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If you're already a clematis grower, you know all this. But if you're not, here's all you need to know. First of all, there are several kinds of clematis, but most people want to grow the large-flowered types. For some info on the others, go to the bottom of this page.
In Vermont, most large-flowered clematis bloom from early July all summer long into September. But the varieties vary; check the individual information on each clematis page. Always deadhead the flowers as they fade, and you'll have a magnificent display for months.
Clematis vines always want their roots shaded, and the plant growing up into full sun. That means you can put some shallow-rooted groundcover around the roots, or simply some mulch—just something to keep the hot sun off the root run, and promote moisture retention in that spot.
Just be sure your vine grows into plenty of sunlight, which promotes heavy flowering. Soil is important. Clematis do best in neutral or slightly alkaline soils, but they are somewhat adaptable. If you have very acid soil, try to add some calcium when you plant. Also, be sure to dig the hole deep. Remember you're planning to have this plant in place for decades.
Where to plant is important. These incredible vines are some of the most beautiful flowering plants, and we've all seen them blooming lavishly on fences, porches and trellises. They're not really hard to grow, and they get larger and stronger every year. Sometimes they take their time getting going, so be patient. It usually takes about two years for a newly-planted vine to come into its own. The large-flowered types are hardy into the very cold north, so almost everyone can use them. Be sure to place yours so it has something to climb — fence, trellis, or post.
For clematis, winter and spring care are important. In the spring, wait until the stems show green sprouts. Then, it's usually a good idea to remove the weaker old wood. Remember, many clematis bloom both on old stems and the new, so don't remove everything. Instead, leave the main stems of the old framework that show sprouts, and remove the thinner smaller stems above them. This way, your sprouts will grow into strong new growth for the coming bloom.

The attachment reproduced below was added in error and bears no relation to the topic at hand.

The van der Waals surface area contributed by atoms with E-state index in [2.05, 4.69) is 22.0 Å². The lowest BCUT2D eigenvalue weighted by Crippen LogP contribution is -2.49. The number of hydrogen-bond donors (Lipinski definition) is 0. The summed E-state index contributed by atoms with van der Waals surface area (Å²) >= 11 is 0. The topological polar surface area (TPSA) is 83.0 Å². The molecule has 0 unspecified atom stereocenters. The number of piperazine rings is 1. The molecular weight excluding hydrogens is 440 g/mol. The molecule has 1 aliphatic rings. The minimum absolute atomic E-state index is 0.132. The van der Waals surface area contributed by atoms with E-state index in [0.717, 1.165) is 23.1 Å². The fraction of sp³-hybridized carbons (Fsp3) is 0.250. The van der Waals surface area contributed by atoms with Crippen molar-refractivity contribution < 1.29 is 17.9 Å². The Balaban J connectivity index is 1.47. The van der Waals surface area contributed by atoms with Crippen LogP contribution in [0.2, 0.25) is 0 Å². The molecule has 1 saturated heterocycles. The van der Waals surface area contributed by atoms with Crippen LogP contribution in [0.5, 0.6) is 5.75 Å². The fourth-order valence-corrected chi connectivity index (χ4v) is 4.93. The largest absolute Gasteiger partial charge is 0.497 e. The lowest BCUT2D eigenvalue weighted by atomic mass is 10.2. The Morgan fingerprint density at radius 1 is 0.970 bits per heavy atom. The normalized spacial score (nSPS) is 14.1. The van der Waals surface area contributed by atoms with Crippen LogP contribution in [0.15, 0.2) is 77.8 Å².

In very cold places (like Vermont, where I grew them for years), the winter kills the whole vine right down to the dirt. They actually "disappear." Then in the spring, they are somewhat slow to emerge, so you must protect the spot, and watch for the shoots. Once they pop up, they grow fast, but beware—they are brittle! If you happen to break off the young spring shoots, it sets the vine back terribly, so it's important to watch and care for the new shoots until they really get going up your post or trellis.
Once that happens, it helps to gently guide the vining shoots as they find their way upward. You can actually "arrange" your vine as it grows, but again, be gentle; the stems remain brittle. Soon you'll see buds, and then suddenly one day, they begin to open. Most popular clematis varieties open incredibly large flowers, often as large as 5 to 8" across. They face the sunniest side of your trellis, and well, just take a look at the photos. Nothing makes a lovelier display.
Nicholas Hall, the man in England who was in charge of the National Collection of Clematis during the 1990s, suggests the following:
When planting a clematis, mix in some good organic material — say, potting soil or peat moss, and add a handful of fish, blood or bone fertilizer. (I never use bone meal, since I've had too many plantings dug up by dogs thinking they've found a bone!) Well-rotted manure is great at the bottom of the hole.
Watering is all important in spring. After the spring rains, clematis are growing so rapidly they usually need extra water. Mr. Hall suggests an extra bucket full every few days, even if you're having rainstorms. At this time, he also suggests adding tomato fertilizer at the recommended rate at this critical time for your vine.
After bloom, if you choose, you can reduce the size of your vine partially, which will mean a little less work the next spring.
The wild North American clematis, commonly called "Virgin's Bower" has small "frothy" white flowers that cover the large vine. The Montana types have smaller flowers than the large-flowered ones, but they create a much larger mass of vine. Montana clematis are wonderful for covering a roof or large area of fence.
Unfortunately, both Virgin's Bower and Montana clematis are limited to central and southern zones, not hardy in the far north like the large-flowered favorites.
The Viticella Group, sometimes called the Italian Clematis, has vines similar to the Large-Flowered group, but usually forms a larger mass and has very heavy bloom of somewhat smaller flowers.